Arcane Fire

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Favorite Snacks of the Great Writers

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Espresso, oysters, pistachios, hunger.  I think I’ve tried all of these snacks before writing and have found that pistachios are definitely my favorite to munch on.  Hunger and espresso are a close second for that Parisian-author-chic feel.  Oysters are too celebratory for me. 

Walt Whitman began the day with oysters and meat, while Gustave Flaubert started off with what passed for a light breakfast in his day: eggs, vegetables, cheese or fruit, and a cup of cold chocolate. The novelist Vendela Vida told me she swears by pistachios, and Mark Kurlansky, the author of “Salt” and “Cod,” likes to write under the influence of espresso, “as black as possible.” For some writers, less is more. Lord Byron, a pioneer in fad diets as well as poetry, sipped vinegar to keep his weight down. Julia Scheeres, the author of the memoir “Jesus Land,” aims for more temporary deprivation. “When in the thick of writing I minimize food intake as much as possible,” she told me. “I find I work better when I’m a little starved.”

Source: NYTimes


Written by doorr

August 2, 2011 at 1:22 pm

Posted in Books, Humor, New York Times

Store Front: The Disappearing Face of New York

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The post comes a year or so late but this book would make a great gift for someone moving to or leaving New York City.  A word about the photos:

“Store Front: The Disappearing Face of New York” [is] a photographic survey by James and Karla Murray documenting disappearing mom-and-pop stores …

The project, ten years in the making, captures the unique and idiosyncratic storefronts that define the streetscapes of New York City. Bars, bakeries, restaurants, butchers, discount shops, etc., are all being slowly pushed out to make way for chains. Indeed, it’s a crisis of identity: since the start the project, over one third of the stores have closed. See more on James and Karla Murray’s Flickr Store Front photo set.

Written by doorr

April 12, 2011 at 5:50 pm

Posted in Art, Books, New York City

Culture Club: The Tiger’s Wife

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In case I needed any more of a reason to read Tea Obreht’s The Tiger’s Wife, here is a fantastic review of her novel in the third issue of Matchbook Magazine (the best magazine ever).  She is much more accomplished than I am for a mid-twenty something.

Written by doorr

March 31, 2011 at 9:01 pm

Posted in Books

Summer Reading 2011

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Maybe it’s that finals are around the corner, or maybe it’s that I am just anxious for summer to arrive, but I cannot stop thinking about the beach reads lined up in my Amazon shopping cart.  At the top of my list is Emily Giffin’s Heart of the Matter because I love a good 48-hour-read.  I plan on reading these books not on my ipad (if only I were so lucky) but instead with a cold iced americano and a little Lissie in the background.  Cheers to summer!

Image 1: Bits of Beauty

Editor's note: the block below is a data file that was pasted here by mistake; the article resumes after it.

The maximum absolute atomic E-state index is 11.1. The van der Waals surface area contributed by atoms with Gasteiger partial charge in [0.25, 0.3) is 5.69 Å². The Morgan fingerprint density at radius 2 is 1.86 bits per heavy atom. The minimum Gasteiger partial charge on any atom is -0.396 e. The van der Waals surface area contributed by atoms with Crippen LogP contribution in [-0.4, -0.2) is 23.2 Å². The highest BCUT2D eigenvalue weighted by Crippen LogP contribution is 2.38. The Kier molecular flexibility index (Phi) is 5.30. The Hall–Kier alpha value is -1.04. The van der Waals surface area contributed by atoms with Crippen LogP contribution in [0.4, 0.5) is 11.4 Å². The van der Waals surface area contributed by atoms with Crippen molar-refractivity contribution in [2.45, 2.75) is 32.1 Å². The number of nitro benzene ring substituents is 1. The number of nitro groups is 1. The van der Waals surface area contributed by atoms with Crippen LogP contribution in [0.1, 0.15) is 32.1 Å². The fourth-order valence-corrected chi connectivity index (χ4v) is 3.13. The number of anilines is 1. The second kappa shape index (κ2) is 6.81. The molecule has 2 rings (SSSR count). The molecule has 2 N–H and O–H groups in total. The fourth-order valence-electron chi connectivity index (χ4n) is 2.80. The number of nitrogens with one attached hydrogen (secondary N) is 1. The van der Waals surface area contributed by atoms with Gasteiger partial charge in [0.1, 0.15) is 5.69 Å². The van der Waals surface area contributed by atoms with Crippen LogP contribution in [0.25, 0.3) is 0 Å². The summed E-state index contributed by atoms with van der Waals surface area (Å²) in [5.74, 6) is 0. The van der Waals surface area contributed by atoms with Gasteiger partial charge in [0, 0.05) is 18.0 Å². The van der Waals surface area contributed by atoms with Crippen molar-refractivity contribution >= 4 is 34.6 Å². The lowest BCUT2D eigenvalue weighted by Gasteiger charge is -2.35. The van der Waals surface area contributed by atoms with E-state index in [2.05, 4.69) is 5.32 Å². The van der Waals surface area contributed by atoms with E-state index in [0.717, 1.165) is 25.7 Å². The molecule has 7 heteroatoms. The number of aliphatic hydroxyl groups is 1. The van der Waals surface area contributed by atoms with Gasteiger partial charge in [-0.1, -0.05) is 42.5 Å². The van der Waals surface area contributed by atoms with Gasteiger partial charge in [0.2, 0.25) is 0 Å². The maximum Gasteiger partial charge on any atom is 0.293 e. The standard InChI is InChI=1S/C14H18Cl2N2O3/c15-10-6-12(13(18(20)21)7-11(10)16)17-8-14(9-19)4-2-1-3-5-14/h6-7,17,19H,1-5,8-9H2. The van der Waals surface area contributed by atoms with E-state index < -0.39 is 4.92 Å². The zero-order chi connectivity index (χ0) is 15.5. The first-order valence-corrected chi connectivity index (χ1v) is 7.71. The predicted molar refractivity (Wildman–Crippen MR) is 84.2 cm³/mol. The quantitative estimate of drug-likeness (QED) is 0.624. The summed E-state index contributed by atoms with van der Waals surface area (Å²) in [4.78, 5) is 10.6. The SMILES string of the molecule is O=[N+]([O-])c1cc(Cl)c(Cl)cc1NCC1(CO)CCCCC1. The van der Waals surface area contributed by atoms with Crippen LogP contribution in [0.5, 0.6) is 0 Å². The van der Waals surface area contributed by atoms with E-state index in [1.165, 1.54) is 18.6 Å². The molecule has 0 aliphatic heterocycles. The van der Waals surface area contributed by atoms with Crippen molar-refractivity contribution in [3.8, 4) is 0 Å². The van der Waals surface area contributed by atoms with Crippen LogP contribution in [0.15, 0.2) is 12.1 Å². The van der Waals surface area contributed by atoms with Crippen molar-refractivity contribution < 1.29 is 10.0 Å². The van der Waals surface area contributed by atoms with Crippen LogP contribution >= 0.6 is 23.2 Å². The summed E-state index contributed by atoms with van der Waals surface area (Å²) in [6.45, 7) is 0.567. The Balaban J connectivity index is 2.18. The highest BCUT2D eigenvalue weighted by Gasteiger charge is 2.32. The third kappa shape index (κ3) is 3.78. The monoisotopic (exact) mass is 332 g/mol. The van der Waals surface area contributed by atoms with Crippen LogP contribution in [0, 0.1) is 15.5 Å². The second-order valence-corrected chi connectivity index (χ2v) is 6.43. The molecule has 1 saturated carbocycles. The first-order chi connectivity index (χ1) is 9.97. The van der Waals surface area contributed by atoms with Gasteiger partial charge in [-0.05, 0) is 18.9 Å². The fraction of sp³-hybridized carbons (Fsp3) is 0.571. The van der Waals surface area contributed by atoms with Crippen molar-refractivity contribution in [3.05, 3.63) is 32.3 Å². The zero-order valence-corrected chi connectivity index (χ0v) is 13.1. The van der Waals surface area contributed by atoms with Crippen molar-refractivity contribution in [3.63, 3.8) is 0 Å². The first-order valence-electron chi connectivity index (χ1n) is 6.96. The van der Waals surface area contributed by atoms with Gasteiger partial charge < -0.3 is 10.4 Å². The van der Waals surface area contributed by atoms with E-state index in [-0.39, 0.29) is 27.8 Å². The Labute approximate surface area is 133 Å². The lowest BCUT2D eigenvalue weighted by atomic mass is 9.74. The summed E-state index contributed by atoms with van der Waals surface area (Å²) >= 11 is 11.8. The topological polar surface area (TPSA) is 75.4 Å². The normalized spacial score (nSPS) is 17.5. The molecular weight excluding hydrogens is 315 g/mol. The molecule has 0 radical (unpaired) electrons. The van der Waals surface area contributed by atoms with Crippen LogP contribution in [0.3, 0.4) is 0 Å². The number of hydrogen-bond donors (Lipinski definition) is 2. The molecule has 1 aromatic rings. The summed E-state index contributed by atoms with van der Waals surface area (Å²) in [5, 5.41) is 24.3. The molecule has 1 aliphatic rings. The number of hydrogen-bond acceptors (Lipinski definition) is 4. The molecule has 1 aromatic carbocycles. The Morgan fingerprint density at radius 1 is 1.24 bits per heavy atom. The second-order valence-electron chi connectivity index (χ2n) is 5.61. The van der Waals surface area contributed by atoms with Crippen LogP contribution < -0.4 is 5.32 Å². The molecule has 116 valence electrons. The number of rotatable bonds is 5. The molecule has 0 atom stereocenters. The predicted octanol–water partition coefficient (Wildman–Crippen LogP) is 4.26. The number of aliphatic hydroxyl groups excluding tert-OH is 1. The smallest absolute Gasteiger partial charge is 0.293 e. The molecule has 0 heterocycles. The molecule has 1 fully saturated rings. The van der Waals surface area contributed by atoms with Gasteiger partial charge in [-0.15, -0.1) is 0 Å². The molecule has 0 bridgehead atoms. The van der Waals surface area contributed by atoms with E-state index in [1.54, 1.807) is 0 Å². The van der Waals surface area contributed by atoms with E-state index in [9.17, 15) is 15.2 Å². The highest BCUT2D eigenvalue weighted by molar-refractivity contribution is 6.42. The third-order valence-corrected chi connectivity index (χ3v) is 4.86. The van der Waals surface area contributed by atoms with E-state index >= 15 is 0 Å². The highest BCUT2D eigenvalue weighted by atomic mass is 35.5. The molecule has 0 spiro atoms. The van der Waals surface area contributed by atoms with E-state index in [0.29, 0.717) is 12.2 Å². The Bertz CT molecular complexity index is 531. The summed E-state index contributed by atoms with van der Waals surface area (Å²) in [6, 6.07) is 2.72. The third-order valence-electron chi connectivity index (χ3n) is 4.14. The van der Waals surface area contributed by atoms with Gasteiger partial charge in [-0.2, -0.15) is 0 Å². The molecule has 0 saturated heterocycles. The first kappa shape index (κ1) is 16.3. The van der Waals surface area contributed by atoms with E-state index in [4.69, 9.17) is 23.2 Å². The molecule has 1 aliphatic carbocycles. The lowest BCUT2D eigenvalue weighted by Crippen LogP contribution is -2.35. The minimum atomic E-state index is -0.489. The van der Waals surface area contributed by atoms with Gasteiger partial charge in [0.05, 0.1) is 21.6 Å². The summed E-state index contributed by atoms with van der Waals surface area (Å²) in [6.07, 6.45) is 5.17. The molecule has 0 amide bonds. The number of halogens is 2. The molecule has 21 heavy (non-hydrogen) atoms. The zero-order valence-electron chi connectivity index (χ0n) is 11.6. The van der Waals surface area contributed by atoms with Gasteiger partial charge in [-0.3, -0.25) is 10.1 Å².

Written by doorr

March 31, 2011 at 6:06 pm

Posted in Books, Lifestyle

Daily Dose: 2-25 {Snow Day}

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1. Matchbook, 2. Canelle et Vanille, 3. Bright Bazaar via From The Right Bank

Can I just stay in bed with my oatmeal, milk, and brown sugar + American Wife?

Written by doorr

February 25, 2011 at 10:58 am

Posted in Books, Daily Dose

Would You Rather..

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Study here

or here

I would choose the second!  Sources: LaDolceVita and Apartment Therapy

Written by doorr

August 25, 2010 at 3:59 pm

Posted in Books, Lifestyle

Daily Dose: 8-24

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I know I post pictures and write about Italy on this blog fairly often but the slideshow of screenshots from the movie Eat, Pray, Love posted on Elle Decor are just too good not to highlight.  As someone who’s read the book and seen the movie (yes, I’m a little ashamed to admit that) both have their highs and lows.  The book struck me as a little repetitive and immature but relatable and interesting (particularly the tidbits on meditation and the history of yoga), and the movie was slightly too long and a little slow-paced but very beautiful and well done.  Bill Groom, the production designer hits the nail on the head when he says:

Eat, Pray, Love was shot on location in four countries, with palettes inspired by earth, air, fire, and water. “We scouted Bali first,” says production designer Bill Groom. “It became clear that you’d never get away from the sense of water.” After that, the other settings came vividly to life: a bohemian New York filled with an earthy sense of style; an Italy of open windows and curtains billowing in the breeze; and an India rich in smoldering reds and orange.

The movie truly allowed the countries to play as big of a role as the characters in the film and that made it all so much more enjoyable.  Of course Bali was my favorite and now I cannot wait to take my own mandatory twenty-something backpacking trip through Southeast Asia.

Written by doorr

August 24, 2010 at 12:21 pm

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